While hardcore anti-climate change activists have celebrated it as the holy grail of the fight against carbon emissions, and their contribution to global warming, the Paris Agreement, originally “L´Accord de Paris,” may be a blessing in disguise for the oil and gas industry.
The Paris Agreement was signed by 177 UN members in December 2015. Adopted during the last meeting of the United Nations Framework Convention on Climate Change, the initiative aims to hold the global temperature increase at a maximum of 2 °C above pre-industrial levels, to better prepare the world for the potential effects of climate change, and to ensure that consistent finance flows are in place to foster programs and policies connected to clean energy and the reduction of carbon emissions.
One key aspect of the Accord is that it was carefully crafted to carry legal force without requiring approval from the U.S. Congress, which would most certainly have stood in its way. Thus, it is fair to say that the Agreement stands a chance of being actually implemented, provided 55 out of the 177 states that signed it proceed with ratification.
According to the International Energy Agency, “The Paris Agreement is nothing less than a historic milestone for the global energy sector. It will speed up the transformation of the energy sector by accelerating investments in cleaner technologies and energy efficiency.” The Agency´s mission is to ensure reliable, affordable and clean energy for its 29 member countries and the rest of the world. If an organization devoted to, among other things, environmental awareness, believed the Accord is good news for energy companies, perhaps those who hail the document as a sign of impending doom for the oil and gas sector are somewhat misguided.
In fact, we can see the Accord as an opportunity. Before the text was approved in Paris, some of the world´s most powerful oil companies pronounced themselves in favor of the 2-degrees goal. It is nothing new that the industry needs to adapt faster to shifting environmental policy scenarios. It is also worth noting that the document does not demand full decarbonisation, but rather a decrease in emissions and an increase in absorption by way of fostering forests and wetlands.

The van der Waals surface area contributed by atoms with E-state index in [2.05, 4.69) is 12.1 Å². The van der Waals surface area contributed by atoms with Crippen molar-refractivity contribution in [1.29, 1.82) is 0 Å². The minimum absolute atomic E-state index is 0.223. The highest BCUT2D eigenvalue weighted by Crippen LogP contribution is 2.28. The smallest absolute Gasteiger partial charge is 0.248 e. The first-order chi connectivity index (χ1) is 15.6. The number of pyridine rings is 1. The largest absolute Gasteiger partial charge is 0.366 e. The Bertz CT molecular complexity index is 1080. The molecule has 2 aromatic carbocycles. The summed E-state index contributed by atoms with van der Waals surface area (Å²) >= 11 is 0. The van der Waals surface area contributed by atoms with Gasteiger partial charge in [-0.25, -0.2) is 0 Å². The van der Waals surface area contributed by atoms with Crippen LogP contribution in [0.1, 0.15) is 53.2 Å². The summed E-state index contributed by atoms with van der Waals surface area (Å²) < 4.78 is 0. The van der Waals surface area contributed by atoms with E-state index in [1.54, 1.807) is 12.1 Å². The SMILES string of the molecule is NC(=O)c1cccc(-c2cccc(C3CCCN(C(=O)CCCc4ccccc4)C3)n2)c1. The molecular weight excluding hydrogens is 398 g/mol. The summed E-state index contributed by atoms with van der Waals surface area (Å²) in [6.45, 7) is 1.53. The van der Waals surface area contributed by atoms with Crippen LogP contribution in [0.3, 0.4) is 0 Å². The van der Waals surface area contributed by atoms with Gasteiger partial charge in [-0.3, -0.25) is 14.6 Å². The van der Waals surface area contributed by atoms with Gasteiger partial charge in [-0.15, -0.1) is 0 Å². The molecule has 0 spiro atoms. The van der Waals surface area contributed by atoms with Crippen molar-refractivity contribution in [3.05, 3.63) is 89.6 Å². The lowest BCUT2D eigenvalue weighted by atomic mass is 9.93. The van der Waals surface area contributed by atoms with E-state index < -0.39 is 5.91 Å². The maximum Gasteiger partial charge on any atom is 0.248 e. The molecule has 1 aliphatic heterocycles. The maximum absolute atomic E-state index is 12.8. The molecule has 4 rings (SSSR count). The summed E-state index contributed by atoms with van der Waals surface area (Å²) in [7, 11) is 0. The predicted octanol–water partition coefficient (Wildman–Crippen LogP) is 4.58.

Perhaps the most interesting aspect of the Paris Agreement for energy companies that wish to thrive in global energy´s new playing field is its third declared goal, as stated in its 2nd article:
“(c) Making finance flows consistent with a pathway towards low greenhouse gas emissions and climate-resilient development."
Simply put, what this means is that the Accord inaugurates a new era of investments in the energy sector, with a huge potential of government subsidies in many regions around the world. This presents tremendous opportunity for oil and gas companies interested in improving technology and moving towards cleaner processes for both energy production and consumption.
In fact, energy companies are already committed to investing billions of dollars in both expanding to cleaner energy sources and making their current operations increasingly environmentally friendly. It remains to be seen whether the world may be up to the task of reaching peak emissions by 2030 as the Paris Agreement proposes.
From my perspective, the idea of having a level playing field where energy companies know what to expect from policymakers over the coming decades can only be seen as a positive development.